Dentistry Section DOI : 10.7860/JCDR/2016/18395.8282
Year : 2016 | Month : Aug | Volume : 10 | Issue : 08 Page : ZJ10 - ZJ11

Minor Salivary Gland Carcinoma of Hard Palate with CT Findings- Report of a Case

Amit Thorawat1, Prajwal K Shetty2, Bassel Tarakji3

1 Assistant Professor, Department of Oral and Maxillofacial Sciences, Al-Farabi College of Dentistry, Riyadh, Kingdom of Saudi Arabia.
2 Lecturer, Department of Oral Medicine and Radiology, Bapuji Dental College and Hospital, Davangere, Karnataka, India
3 Professor and Head, Department of Oral and Maxillofacial Sciences, Al-Farabi College of Dentistry, Riyadh, Kingdom of Saudi Arabia.


NAME, ADDRESS, E-MAIL ID OF THE CORRESPONDING AUTHOR: Dr. Amit Thorawat, Assistant Professor, Department of Oral and Maxillofacial Sciences, Al-Farabi College of Dentistry, Riyadh - 11691, Kingdom of Saudi Arabia.
E-mail: amitnaisa@gmail.com
Abstract

A 58-year-old male patient presented to the Department of Oral Medicine and Radiology, with a complaint of pain in the right maxillary posterior region since one month. Patient had intermittent pain which was of throbbing type and temporarily relieved with medication. Past medical events were not significant.

Clinically, lesion extended from mid-palatine raphe medially to buccal vestibule with respect to 16, 17 and 18 tooth region laterally, 16 region anteriorly and extending posteriorly till soft palate. Lesion was approximately 3cm X 4cm in size. On palpation, margins of lesion were smooth palatally and irregular buccally, soft in consistency [Table/Fig-1]. Submandibular lymph nodes were tender, enlarged, fixed and firm bilaterally. Provisional diagnosis of carcinoma involving palate and maxillary tuberosity on right side was given. Differential diagnosis such as adenoid cystic carcinoma and mucoepidermoid carcinoma were included.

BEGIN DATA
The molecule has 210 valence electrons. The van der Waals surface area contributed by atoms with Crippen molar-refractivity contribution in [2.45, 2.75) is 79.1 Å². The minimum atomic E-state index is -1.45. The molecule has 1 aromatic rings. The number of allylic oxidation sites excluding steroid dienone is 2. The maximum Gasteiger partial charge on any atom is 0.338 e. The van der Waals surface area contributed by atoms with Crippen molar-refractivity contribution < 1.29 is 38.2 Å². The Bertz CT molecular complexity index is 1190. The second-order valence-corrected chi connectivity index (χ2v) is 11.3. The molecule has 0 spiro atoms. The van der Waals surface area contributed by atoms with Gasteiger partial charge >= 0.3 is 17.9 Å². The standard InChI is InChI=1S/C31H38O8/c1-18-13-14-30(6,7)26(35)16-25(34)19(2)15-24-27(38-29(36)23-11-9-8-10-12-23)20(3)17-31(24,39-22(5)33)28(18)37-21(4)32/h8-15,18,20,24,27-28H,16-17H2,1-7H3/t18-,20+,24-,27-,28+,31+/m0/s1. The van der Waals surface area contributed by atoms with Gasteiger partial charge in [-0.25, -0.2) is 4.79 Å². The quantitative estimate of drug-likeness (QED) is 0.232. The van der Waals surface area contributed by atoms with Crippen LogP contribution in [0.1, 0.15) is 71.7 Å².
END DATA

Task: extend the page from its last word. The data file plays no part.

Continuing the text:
Tumor extended from mid-palatine raphe to buccal vestibule medio-laterally and 16 region till soft palate antero-posteriorly.

Lab investigations were advised and were within normal limits. Orthopantomograph findings were not informative and further patient was subjected to advanced radiographic procedures.

Coronal Computed Tomography (CT) sections revealed right sided space occupying lesion with infiltrative margins involving pterygopalatine fissure, naso and oro-pharyngeal mucosal space. There was associated permeated erosion of medial wall and floor of maxillary antrum [Table/Fig-2].

Coronal CT sections showing right sided space occupying lesion with infiltrative margins and permeated erosion of medial wall and floor of maxillary antrum.

Axial CT sections revealed a mass measuring about 5.2cm X 4.4cm and shows extensive cystic/necrotic areas. Further there was involvement of deep masticator muscles (pterygoids and temporalis) [Table/Fig-3]. Coronal sections showing growth noted on right side extended from inferior orbital fissure to foramen ovale region (5.2cm X 4.4cm in size) [Table/Fig-4].

Axial CT sections showing extensive cystic/necrotic areas and involving deep masticator muscles (pterygoids and temporalis).

Coronal sections showing growth noted on right side extended from inferior orbital fissure to foramen ovale region (5.2cm X 4.4cm in size).